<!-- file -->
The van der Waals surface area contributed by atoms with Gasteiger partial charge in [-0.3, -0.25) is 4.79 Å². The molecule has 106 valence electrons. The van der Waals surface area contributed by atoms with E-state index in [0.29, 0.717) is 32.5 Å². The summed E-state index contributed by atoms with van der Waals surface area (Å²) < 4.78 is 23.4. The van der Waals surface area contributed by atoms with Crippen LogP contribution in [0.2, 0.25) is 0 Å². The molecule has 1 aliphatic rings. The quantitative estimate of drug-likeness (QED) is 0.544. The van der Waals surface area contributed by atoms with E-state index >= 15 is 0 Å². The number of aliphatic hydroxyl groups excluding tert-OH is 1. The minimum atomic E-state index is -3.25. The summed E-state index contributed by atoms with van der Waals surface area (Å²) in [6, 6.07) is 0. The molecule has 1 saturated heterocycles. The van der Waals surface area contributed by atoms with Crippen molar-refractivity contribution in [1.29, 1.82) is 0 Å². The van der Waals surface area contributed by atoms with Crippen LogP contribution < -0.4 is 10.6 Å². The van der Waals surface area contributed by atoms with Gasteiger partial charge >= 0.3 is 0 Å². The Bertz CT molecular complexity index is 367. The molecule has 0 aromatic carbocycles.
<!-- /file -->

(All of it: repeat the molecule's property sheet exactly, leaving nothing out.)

The van der Waals surface area contributed by atoms with Gasteiger partial charge in [-0.3, -0.25) is 4.79 Å². The molecule has 106 valence electrons. The van der Waals surface area contributed by atoms with E-state index in [0.29, 0.717) is 32.5 Å². The summed E-state index contributed by atoms with van der Waals surface area (Å²) < 4.78 is 23.4. The van der Waals surface area contributed by atoms with Crippen LogP contribution in [0.2, 0.25) is 0 Å². The molecule has 1 aliphatic rings. The quantitative estimate of drug-likeness (QED) is 0.544. The van der Waals surface area contributed by atoms with E-state index >= 15 is 0 Å². The number of aliphatic hydroxyl groups excluding tert-OH is 1. The minimum atomic E-state index is -3.25. The summed E-state index contributed by atoms with van der Waals surface area (Å²) in [6, 6.07) is 0. The molecule has 1 saturated heterocycles. The van der Waals surface area contributed by atoms with Crippen molar-refractivity contribution in [1.29, 1.82) is 0 Å². The van der Waals surface area contributed by atoms with Crippen LogP contribution < -0.4 is 10.6 Å². The van der Waals surface area contributed by atoms with Gasteiger partial charge >= 0.3 is 0 Å². The Bertz CT molecular complexity index is 367. The molecule has 0 aromatic carbocycles.